BY LINDSEY UNGAR
Daily Staff Reporter
Published May 22, 2005
Mosher-Jordan Residence Hall will be the first residence hall to undergo building-wide renovation and restoration as part of the Residential Life Initiatives program. The University Board of Regents approved the $44 million project during its meeting last week.
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The renovations will make significant improvements to student rooms and create new spaces — such as a Community Learning Center — to increase interaction between students while studying and socializing.
Construction on Mosher-Jordan is slated to begin in the spring of 2006. Director Housing Public Affairs Alan Levy said the Mosher-Jordan for completion of the renovations is the fall of 2007.
RLI is considering heritage buildings in the Hill Area for the first series of residence hall renovations. The next project will most likely be Stockwell Residence Hall, according to Levy.
Heritage buildings are historically and architecturally significant buildings on campus, according to Levy. He added that Mosher-Jordan was selected as the first residence hall after a campus-wide facility audit.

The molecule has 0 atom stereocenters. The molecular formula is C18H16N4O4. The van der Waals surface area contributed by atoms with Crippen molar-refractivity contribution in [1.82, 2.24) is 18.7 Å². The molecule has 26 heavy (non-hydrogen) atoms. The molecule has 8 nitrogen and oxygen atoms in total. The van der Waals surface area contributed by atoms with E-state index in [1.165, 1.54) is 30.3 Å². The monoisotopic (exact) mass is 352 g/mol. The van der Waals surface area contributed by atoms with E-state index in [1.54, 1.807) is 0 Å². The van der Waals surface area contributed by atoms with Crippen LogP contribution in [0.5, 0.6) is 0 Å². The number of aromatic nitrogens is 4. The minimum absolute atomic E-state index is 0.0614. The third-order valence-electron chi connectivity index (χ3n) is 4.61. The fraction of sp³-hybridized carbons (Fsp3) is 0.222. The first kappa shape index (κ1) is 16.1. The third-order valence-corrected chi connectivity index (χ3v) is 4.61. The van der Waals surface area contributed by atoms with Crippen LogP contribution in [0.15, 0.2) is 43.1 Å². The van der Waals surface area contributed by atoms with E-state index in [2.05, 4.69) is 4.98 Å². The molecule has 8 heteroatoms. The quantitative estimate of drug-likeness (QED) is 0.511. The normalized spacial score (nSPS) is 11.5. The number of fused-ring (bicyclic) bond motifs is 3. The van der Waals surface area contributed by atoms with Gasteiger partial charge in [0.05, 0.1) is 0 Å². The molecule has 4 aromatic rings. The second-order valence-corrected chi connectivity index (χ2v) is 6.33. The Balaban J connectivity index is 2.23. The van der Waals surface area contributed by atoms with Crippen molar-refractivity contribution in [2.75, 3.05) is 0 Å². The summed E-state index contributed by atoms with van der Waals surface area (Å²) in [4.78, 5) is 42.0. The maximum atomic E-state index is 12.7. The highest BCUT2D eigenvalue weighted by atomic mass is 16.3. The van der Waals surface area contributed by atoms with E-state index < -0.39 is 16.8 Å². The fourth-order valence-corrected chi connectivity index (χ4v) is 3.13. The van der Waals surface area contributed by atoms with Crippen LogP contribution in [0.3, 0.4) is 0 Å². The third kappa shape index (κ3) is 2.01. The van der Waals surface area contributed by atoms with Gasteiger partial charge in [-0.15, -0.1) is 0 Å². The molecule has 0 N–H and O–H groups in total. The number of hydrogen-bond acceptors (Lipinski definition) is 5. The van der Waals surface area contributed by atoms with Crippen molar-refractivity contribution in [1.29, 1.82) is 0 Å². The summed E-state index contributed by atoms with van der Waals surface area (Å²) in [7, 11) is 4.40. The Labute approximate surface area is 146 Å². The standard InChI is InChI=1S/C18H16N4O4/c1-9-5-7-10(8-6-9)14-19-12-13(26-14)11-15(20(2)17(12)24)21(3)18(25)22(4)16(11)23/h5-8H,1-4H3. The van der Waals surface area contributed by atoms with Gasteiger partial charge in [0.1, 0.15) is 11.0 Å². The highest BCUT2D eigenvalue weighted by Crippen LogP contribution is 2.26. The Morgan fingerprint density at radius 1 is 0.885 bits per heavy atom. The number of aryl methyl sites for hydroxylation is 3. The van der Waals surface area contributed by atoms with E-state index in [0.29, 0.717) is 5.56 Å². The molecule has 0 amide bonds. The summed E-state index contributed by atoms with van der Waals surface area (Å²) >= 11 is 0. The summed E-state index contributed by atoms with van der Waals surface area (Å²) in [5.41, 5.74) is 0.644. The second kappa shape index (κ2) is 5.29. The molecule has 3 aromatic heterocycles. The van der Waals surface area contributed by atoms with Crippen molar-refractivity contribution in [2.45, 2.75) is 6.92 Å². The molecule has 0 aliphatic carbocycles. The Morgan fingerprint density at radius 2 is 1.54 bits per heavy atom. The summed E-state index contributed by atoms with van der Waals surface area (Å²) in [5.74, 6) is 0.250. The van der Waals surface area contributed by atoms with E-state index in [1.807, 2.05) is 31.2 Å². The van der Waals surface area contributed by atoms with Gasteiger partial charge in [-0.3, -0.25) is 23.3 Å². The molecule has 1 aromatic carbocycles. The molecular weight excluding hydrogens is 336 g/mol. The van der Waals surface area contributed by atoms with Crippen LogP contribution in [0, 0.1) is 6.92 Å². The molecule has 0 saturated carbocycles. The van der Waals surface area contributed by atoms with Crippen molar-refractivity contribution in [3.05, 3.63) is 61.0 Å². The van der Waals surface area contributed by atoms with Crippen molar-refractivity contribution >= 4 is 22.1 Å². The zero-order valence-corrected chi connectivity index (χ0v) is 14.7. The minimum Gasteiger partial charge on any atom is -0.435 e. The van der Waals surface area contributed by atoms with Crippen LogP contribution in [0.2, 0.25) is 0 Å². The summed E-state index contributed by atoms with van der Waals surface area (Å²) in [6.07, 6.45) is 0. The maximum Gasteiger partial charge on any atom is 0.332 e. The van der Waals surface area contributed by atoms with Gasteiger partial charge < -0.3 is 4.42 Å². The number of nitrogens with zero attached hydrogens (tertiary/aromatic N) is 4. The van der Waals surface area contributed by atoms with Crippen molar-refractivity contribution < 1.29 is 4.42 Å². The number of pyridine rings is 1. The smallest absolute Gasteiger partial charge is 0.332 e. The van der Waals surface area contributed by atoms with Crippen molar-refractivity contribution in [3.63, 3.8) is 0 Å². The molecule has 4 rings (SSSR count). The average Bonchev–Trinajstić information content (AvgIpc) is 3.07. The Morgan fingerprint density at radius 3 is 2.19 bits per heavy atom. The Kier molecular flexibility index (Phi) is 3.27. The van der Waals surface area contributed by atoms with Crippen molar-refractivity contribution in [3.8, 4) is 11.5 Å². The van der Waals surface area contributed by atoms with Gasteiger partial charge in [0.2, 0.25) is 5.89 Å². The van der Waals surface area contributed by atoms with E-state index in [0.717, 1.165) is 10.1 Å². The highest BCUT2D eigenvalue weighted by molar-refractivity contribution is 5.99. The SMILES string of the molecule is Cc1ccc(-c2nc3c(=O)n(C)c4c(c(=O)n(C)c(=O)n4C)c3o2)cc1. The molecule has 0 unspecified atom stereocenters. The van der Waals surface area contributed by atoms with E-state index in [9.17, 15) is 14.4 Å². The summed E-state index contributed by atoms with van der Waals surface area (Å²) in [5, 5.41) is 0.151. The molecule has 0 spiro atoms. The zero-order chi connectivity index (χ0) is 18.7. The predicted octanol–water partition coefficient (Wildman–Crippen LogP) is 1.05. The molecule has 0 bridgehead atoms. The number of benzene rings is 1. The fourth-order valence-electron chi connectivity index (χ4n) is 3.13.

Built in 1930, Mosher-Jordan is in need of infrastructure updates, Levy said. After the renovations, the hall will be equipped with air conditioning and wireless high-speed Internet access. The building will also see upgrades in new plumbing, heating, fire detection, accessibility and bathroom facilities.
“We want the building to be restored to its original grandeur,” Levy said. “When the students come back (after the renovations), they will be wowed.”
LSA sophomore Chris Ebert, who lived in Mosher-Jordan his freshman year, agreed that the residence hall needs to be updated.
“It’s pretty dilapidated. A lot of stuff in our room was broken,” Ebert said.
The Regents appointed Goody Clancy & Associates to lead the design plan. Levy said the firm was brought in because it had a significant amount of experience with historical preservation.
“We wanted to bring in someone who is sensitive to the current architecture,” Levy said.
Originally designed in the Gothic-style, Mosher-Jordan will mainly see updates to its interior. One major exterior change will be the removal of the current loading dock in the front of the building. Levy said they plan to replace it with a “grand entrance.”
Engineering sophomore Katherine Adler said she was glad that most of the changes were internal.
“Most of the beauty is on the outside,” Adler said. “So (the renovations) won’t destroy that.”
Currently Mosher-Jordan houses around 500 students, and that will change little after the renovation, Levy said.